Republicans introduce bill to scrap 'micro-unions'

Republicans introduce bill to scrap 'micro-unions'

Republicans are reigniting efforts to scrap a National Labor Relations Board (NLRB) ruling that allows unions to organize employees in so-called micro-unions.

Sen. Johnny IsaksonJohnny IsaksonBottom line New poll shows tight presidential race in Georgia Matt Lieberman faces calls to drop out of Georgia Senate race over 'racist and discriminatory' tropes in 2018 book MORE (R-Ga.) re-introduced the Representation Fairness Restoration Act this week to reverse the board’s 2011 ruling that adopted a new standard for determining appropriate bargaining units.

In the case of allowing a group of certified assistants at a nursing home to form a union, the board found that such unions are appropriate so long as they consist of a clearly identifiable group of employees who share a common interest.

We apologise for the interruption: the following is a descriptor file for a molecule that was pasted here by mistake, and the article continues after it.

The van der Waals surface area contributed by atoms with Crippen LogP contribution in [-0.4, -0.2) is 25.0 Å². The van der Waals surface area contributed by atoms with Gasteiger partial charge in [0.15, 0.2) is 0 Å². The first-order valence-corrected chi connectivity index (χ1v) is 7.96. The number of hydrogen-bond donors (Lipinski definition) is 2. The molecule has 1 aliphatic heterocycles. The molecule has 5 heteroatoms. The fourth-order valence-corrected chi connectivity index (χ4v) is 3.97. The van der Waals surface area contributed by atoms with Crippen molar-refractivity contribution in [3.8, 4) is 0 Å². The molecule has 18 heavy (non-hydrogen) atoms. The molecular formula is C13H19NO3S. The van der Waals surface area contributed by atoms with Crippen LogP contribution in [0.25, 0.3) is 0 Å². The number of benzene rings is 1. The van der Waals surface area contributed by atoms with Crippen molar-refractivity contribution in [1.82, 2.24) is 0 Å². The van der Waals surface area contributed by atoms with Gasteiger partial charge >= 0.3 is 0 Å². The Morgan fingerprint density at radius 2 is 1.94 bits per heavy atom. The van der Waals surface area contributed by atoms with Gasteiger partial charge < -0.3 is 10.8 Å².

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Isakson’s bill, which has 11 GOP co-sponsors including Senate Health, Education, Labor and Pensions Committee Chairman Sen. Lamar AlexanderAndrew (Lamar) Lamar AlexanderTrump health officials grilled over reports of politics in COVID-19 response Now is the time to renew our focus on students and their futures CDC says asymptomatic people don't need testing, draws criticism from experts MORE (R-Tenn.), would reinstate the long-established standard that unions should represent all workers in a class or craft.

Critics claim the NLRB ruling encourages small groups of employees within a store, restaurant or company to organize, complicating management.

“The National Labor Relations Board’s decision to allow micro-unions fractures workplaces and makes it harder and more expensive for employers to manage their workplace and do business — all for the sake of boosting organized labor,” Alexander said in a statement. 

“For example, your local department store could splinter into dozens of factions that the employer must now negotiate with — with the men’s clothing department, the bedding department, the fragrance department, and the women’s shoe department all represented by separate unions that are fighting over who gets the better raises and break rooms."